A variety of extraneous complications today. I somehow injured my foot (on my morning run? it’s possible, maybe even likely, although it didn’t start hurting for five or six hours after I’d finished), and it’s been exceedingly painful today. I’ve been limping around like Walter Brennan in The Real McCoys…maybe it was Jim Naughton’s Brennan imitation yesterday that brought this on.
Also, after having gone to the trouble of arranging for my mail forwarded to this cottage from Berkeley for the duration of my visit, I learned this evening that mail is not delivered to this cottage. So I have to wonder what’s become of it. And how I get my hands on it. There aren’t only solicitations from every Democratic candidate in the entire country, plus personal pleas from President Obama, Vice President Biden, and Minority Leader Pelosi. There are also bills, and very occasionally residual checks.
The glamorous world of theater. Sore feet and lost mail.
But the rehearsals continue to be absorbing. The piece is very challenging for an actor. Aside from the simple question of memorization — in terms of sheer length, the memory required of the sole person onstage is genuinely prodigious — it also makes emotional and technical demands. Because Gabe, the protagonist, is bedeviled by events and feelings he doesn’t want to confront, much of what he says takes the tack of approaching a difficult subject and then skittering away to something else. There’s subtext that can explain these zigs and zags, but they aren’t always obvious. Jim, an actor whose technique is matched by his intelligence, wants to be able to command the missing logic. He’s supplied most of it on his own, but today we deconstructed some of the more random-appearing divagations. It was a stimulating exercise, forcing me to try to recall what I was thinking when I first started writing the play. Since I’d proceeded as much by instinct as strategy, it was an eye-opening an exercise for me as much as for Jim and Keira. There were things I could have readily explained at the time of writing, but that I had to grope and thrash about to explain now.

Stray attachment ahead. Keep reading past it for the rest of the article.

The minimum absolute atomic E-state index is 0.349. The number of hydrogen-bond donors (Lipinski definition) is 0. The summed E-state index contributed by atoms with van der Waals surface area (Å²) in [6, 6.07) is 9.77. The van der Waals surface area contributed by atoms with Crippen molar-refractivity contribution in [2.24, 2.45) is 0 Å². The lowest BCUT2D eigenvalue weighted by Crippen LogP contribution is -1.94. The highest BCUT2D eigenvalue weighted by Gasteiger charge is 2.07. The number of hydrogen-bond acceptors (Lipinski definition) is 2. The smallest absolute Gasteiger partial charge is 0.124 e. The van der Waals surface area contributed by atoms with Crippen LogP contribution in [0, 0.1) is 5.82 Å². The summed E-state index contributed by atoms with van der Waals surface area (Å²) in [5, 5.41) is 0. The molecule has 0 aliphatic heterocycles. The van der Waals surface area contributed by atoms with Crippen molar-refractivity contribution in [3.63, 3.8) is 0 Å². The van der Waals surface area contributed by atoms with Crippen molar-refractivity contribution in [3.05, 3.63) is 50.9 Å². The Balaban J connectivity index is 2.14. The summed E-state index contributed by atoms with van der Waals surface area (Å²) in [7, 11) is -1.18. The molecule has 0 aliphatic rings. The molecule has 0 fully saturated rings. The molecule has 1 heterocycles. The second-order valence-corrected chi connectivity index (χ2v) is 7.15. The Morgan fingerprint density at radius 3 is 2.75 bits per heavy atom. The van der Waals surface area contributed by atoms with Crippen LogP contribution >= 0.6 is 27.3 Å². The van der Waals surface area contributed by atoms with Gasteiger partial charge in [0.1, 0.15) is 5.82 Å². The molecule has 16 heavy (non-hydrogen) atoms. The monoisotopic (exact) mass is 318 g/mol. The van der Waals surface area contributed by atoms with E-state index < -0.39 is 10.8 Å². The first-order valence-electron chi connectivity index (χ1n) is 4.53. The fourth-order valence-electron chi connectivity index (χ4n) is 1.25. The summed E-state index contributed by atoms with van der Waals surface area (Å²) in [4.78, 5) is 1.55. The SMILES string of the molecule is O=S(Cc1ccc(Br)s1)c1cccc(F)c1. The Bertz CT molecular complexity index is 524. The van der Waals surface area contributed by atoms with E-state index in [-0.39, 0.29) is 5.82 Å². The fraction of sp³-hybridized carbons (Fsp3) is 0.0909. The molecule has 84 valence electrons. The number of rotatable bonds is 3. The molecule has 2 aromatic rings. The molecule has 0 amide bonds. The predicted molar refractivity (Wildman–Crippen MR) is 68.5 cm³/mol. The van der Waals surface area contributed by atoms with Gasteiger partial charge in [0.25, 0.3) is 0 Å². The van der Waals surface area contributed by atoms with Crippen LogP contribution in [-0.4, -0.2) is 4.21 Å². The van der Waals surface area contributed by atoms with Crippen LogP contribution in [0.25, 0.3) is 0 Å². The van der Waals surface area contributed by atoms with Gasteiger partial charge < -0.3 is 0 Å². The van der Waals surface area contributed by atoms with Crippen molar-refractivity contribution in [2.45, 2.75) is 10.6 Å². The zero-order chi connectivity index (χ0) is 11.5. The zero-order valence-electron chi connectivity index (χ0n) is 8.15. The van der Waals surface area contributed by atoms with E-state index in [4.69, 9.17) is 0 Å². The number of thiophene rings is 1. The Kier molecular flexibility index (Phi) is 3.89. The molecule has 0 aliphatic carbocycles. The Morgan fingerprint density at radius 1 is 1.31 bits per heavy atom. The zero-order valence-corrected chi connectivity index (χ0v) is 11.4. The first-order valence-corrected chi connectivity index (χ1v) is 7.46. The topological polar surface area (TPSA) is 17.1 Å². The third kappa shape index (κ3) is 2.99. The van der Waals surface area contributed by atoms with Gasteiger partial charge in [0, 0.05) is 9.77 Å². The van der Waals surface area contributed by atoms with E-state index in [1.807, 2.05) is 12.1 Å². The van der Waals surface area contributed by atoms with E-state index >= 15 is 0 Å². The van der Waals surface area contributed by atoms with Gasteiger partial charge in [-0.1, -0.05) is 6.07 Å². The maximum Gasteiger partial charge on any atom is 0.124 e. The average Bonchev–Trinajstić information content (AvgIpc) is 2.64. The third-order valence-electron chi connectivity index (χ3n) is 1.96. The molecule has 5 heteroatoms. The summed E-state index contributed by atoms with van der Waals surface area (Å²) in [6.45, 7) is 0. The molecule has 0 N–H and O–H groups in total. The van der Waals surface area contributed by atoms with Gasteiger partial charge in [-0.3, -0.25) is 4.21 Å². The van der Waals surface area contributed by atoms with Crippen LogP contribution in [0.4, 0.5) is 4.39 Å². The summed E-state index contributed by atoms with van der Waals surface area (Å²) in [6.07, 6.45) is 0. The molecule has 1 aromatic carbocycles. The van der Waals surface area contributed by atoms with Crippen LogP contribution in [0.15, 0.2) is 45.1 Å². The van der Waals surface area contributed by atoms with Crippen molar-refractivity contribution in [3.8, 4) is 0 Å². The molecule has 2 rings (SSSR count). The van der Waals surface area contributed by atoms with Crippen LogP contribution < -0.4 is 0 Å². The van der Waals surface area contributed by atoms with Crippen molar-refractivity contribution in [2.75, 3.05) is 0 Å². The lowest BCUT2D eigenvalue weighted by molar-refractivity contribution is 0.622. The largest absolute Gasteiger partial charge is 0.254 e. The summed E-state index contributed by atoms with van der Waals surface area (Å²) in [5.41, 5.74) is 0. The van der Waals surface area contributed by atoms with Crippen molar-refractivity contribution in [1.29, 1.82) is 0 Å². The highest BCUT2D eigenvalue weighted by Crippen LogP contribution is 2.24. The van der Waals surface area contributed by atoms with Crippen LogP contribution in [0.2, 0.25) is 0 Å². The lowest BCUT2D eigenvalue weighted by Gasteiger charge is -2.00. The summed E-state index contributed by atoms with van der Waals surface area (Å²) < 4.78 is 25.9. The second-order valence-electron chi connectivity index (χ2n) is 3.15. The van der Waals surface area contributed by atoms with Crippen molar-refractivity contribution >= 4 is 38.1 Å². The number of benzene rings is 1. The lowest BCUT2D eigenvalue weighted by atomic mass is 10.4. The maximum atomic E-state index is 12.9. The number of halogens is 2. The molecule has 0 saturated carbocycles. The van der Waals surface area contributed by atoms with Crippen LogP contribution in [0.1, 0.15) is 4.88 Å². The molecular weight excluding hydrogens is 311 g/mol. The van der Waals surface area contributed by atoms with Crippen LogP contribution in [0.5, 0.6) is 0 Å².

This morning, before the rehearsal began, I paid a little visit to The Bookstore in Lenox, where I’ll be giving a reading from and signing of my new novel All Our Yesterdays at the end of the month. The owner turned out to resemble the characters in the novel, a baby-boomer former radical. And a lovely man. Amusingly, he was more impressed by the blurb from Sam Brown, the organizer of the Mobilization to End the War, than he was by the blurbs from Robert Reich and Jim Lehrer, which previously have commanded the most attention. Now, if only his clientele resembles him, I might even manage to sell a couple of books.
A huge thunderstorm and downpour has begun while I’ve been writing this. Good thing I don’t have anywhere to go.
No patriotic respite for us tomorrow. Our rehearsal starts at 10:00 AM.
Tags: All Our Yesterdays Berkeley Berkshire Theater Festival Berkshires Cedars James Naughton Jim Lehrer Lenox MA Matt Tannenbaum Robert Reich Sam Brown The Bookstore